The other advice I have for those just starting out as a new manager is to give yourself some time to figure out what the group needs most from you. Whether you’re new to management or new to a team or company, each situation is a little bit different. Some teams need more hands-on help from you, and you’ll find yourself very internally-focused on the day-to-day operations. Other teams may be operating well but need you to help them figure out the future strategy or advocate for the team’s projects with other groups externally. There is no formula to apply, so be flexible and look carefully for where your efforts will be most valuable.
Continuous feedback requires some work on the part of the manager. You have to be paying attention to your team in order to see things, and then get into the habit of regularly providing praise and constructive criticism. It helps to know what your people are looking for. What are their goals? What do they want to get better at, or stop doing? Get into the habit of touching on this feedback in your 1-1s, even if it’s a simple “nice work helping James debug that issue”.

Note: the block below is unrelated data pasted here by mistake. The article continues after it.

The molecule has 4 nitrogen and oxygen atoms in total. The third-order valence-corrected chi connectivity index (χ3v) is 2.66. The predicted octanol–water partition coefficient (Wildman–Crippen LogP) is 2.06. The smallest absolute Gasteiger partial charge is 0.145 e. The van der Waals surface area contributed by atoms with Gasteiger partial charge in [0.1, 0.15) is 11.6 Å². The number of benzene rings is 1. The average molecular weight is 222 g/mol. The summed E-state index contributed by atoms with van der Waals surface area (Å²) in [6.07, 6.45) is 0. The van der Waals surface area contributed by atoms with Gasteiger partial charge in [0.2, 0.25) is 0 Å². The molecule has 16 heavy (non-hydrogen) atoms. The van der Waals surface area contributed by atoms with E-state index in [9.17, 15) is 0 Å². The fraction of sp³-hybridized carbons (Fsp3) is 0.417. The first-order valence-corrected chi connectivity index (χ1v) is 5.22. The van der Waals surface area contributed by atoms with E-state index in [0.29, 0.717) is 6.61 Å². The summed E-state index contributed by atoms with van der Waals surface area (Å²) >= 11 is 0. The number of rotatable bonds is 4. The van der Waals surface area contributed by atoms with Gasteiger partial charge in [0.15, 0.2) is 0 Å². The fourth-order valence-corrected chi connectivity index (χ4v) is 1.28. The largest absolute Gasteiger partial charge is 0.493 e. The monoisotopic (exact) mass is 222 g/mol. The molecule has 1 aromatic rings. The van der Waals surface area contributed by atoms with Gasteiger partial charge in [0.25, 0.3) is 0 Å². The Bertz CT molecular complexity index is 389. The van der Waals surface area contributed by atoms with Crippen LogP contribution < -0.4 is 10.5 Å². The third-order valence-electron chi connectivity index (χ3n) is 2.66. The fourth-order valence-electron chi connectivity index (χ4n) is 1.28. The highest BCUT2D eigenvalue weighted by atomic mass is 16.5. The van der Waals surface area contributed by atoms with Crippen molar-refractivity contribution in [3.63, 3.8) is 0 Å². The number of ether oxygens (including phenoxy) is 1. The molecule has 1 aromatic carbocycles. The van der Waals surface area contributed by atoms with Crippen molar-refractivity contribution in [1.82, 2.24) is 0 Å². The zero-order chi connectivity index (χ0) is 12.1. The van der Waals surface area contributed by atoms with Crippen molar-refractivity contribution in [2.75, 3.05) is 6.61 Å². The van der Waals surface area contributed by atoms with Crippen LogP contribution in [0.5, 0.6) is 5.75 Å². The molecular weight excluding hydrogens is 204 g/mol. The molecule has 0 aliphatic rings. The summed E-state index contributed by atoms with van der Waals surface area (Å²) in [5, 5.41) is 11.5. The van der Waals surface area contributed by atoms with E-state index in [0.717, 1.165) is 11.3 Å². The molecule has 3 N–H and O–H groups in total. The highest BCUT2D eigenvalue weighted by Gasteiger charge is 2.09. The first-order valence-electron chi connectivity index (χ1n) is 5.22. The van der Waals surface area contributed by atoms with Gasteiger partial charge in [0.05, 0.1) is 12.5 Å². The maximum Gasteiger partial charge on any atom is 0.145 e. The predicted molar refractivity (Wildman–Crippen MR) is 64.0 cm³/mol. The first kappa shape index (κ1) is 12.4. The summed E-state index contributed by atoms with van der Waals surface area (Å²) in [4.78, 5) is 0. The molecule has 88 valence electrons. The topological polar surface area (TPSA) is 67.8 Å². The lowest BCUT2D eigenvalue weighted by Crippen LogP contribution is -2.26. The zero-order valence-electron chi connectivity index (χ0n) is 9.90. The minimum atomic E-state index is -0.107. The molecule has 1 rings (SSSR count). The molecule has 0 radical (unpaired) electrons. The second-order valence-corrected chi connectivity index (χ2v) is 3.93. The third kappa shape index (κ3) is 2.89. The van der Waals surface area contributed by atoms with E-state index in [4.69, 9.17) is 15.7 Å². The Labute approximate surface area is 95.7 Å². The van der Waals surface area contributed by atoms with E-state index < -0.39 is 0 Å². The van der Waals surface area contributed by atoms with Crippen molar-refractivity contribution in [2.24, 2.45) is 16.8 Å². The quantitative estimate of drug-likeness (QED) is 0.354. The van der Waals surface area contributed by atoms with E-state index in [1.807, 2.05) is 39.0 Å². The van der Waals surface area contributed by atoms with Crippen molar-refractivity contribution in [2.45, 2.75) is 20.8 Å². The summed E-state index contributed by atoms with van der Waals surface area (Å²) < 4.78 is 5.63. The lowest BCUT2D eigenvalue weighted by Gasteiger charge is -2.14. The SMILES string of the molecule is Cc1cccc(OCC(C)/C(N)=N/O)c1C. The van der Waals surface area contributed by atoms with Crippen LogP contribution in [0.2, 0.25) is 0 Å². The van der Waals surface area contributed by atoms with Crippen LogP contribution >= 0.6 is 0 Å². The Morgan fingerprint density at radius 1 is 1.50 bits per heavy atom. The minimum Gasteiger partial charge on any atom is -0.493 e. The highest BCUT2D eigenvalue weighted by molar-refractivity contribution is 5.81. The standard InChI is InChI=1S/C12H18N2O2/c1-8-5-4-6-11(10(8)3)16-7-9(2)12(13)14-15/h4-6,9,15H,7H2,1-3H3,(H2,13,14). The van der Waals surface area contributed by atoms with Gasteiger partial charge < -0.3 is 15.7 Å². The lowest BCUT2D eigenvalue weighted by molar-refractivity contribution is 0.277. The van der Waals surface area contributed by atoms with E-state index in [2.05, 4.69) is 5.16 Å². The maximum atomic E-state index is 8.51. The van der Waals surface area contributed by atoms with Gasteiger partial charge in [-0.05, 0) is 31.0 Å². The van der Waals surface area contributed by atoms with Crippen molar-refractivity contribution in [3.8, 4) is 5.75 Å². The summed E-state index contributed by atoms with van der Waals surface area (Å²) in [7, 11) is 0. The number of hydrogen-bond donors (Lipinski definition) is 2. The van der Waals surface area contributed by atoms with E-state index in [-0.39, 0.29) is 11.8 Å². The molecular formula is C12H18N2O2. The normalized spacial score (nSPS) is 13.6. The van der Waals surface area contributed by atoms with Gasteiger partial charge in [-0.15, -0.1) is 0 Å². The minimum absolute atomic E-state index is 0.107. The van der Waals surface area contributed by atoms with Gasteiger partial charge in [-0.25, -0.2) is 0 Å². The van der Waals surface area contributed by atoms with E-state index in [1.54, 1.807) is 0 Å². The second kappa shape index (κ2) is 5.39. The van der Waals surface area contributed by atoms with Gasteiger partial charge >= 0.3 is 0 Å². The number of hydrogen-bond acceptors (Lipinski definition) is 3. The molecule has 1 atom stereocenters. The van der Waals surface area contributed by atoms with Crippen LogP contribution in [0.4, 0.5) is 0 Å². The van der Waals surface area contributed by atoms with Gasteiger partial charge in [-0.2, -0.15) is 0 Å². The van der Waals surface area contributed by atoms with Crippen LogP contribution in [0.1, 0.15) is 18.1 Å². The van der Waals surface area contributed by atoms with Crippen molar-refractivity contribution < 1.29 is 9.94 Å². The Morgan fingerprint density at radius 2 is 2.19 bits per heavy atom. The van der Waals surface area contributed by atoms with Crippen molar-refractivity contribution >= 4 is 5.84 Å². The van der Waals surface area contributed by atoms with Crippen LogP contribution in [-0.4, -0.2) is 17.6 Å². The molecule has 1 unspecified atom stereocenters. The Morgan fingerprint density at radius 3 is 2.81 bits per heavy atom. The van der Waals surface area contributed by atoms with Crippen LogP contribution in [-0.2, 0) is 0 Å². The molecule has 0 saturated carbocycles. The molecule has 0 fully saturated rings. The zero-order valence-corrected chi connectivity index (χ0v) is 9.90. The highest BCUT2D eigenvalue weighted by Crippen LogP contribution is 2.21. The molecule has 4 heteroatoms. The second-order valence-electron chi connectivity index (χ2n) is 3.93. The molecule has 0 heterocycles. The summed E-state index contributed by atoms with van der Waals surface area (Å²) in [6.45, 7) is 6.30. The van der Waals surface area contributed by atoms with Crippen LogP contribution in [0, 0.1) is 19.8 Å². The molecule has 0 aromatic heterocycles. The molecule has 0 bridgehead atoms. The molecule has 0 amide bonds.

You can get your whole team into a habit of continuous feedback by encouraging processes like regular retrospectives. This encourages the team to notice what’s going well and what isn’t going well, and talk about it openly. The easiest thing to start with is handing out kudos when people do things well. Regularly recognizing good work is a simple first step. But retrospectives are not just about what’s going well, and providing room to talk about the things that are less positive is just as important in creating a healthy team.